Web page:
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Pacific Island Beaches: Values, Threats and Rehabilitation

  • Joanna C. EllisonEmail author
Chapter
Part of the Coastal Research Library book series (COASTALRL, volume 24)

Abstract

Beaches have many values to Pacific island communities, for protection of the land from inundation, as well as community fishing, and tourism attractions. However, beach erosion is prevalent on many coasts, due to both natural and human causes. Coastal protection structures such as seawalls are expensive and can cause negative impacts, such as erosion to adjacent coastlines. Ecosystem-based adaptation integrates biodiversity conservation and ecosystem services, and engages natural ecosystem processes to provide alternative low-cost solutions to beach erosion. Adapting well-known dune rehabilitation techniques to narrow Pacific island beaches, beach ecosystem-based adaptation techniques include beach access control fencing and gateways, and tree, shrub and ground vine planting. Defined access pathways allow people to access the beach, and facilitate natural recovery of trampled vegetation. These beach management tools are in combination with local community capacity building, and engagement in maintenance and monitoring, which fosters reduction of impacts. Communities use locally available materials, and traditional expertise in the uses of matting and fencing. Use of beach ecosystem-based adaptation can increase the resilience of beaches to climate change and climate variability, and provide alternative soft-engineering approaches that are both low cost and can be effectively applied by local communities.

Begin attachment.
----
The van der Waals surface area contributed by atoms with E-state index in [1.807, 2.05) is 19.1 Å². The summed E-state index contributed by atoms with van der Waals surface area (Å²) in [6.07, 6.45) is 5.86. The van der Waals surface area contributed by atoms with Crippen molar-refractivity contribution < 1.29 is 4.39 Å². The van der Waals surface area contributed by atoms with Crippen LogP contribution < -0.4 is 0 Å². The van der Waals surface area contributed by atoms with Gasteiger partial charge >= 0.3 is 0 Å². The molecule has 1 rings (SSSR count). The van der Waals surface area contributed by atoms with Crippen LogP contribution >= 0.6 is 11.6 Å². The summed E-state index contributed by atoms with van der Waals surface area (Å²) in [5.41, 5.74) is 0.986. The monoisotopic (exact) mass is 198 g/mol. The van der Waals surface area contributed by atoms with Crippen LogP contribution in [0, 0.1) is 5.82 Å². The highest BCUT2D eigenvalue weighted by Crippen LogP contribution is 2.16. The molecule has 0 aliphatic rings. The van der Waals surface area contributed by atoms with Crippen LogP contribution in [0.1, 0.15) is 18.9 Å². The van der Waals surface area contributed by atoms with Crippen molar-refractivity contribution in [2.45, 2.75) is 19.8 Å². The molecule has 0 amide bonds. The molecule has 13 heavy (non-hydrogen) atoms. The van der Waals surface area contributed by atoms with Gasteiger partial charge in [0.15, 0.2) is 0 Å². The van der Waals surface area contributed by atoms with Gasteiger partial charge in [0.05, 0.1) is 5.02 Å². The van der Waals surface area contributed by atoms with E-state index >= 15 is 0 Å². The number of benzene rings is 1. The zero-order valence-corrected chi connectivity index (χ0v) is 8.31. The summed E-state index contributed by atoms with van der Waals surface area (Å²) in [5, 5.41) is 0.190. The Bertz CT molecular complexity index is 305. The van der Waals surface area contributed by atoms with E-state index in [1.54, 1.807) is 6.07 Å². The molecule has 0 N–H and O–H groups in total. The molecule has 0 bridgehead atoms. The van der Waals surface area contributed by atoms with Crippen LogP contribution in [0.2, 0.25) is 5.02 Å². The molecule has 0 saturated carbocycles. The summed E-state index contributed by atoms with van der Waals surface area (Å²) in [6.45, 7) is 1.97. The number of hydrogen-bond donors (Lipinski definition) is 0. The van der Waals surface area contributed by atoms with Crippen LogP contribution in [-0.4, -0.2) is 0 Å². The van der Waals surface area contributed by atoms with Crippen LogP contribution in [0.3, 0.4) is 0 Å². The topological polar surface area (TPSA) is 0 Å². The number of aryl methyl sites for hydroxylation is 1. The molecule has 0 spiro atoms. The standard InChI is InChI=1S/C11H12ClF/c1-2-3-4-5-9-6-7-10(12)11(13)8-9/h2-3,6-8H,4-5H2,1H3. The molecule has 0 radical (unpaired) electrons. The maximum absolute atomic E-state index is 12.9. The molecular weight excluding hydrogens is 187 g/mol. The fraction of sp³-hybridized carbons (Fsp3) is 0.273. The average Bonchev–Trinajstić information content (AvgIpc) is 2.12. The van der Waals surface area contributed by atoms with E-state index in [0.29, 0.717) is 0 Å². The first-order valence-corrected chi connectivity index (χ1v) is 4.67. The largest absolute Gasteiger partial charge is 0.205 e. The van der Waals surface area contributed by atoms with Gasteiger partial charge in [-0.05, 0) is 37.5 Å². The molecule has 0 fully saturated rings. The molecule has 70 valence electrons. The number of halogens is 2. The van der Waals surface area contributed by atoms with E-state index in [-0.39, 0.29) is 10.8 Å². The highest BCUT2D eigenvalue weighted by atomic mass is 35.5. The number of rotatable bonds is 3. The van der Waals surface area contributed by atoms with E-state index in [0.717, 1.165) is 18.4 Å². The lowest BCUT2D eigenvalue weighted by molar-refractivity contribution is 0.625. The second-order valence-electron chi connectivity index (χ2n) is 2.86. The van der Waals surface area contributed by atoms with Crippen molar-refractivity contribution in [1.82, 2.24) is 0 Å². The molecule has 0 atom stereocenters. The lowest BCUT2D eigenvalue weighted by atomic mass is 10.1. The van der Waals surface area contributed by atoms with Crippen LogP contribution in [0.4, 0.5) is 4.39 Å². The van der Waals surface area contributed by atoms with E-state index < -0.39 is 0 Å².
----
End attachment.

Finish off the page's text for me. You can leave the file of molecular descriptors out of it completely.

Keywords

Littoral flora Sand sources Erosion Replanting Access control Herbs, shrubs, vines 

Notes

Acknowledgements

This research was supported by the Secretariat of the Pacific Regional Environment Program project: Implementation of Coastal Ecosystem based Adaptation to Climate Change in Kiribati, funded by Australian Aid through its International Climate Change Adaptation Initiative. Michael Helman of Visual Science Communication, Hobart, created Figs. 34.6, 34.8 and 34.10. The author is grateful to the Kiribati Government Environment and Conservation Division for facilitating the trials.

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Copyright information

© Springer International Publishing AG 2018

Authors and Affiliations

  1. 1.Discipline of Geography and Spatial Sciences, School of Land and FoodUniversity of TasmaniaLauncestonAustralia

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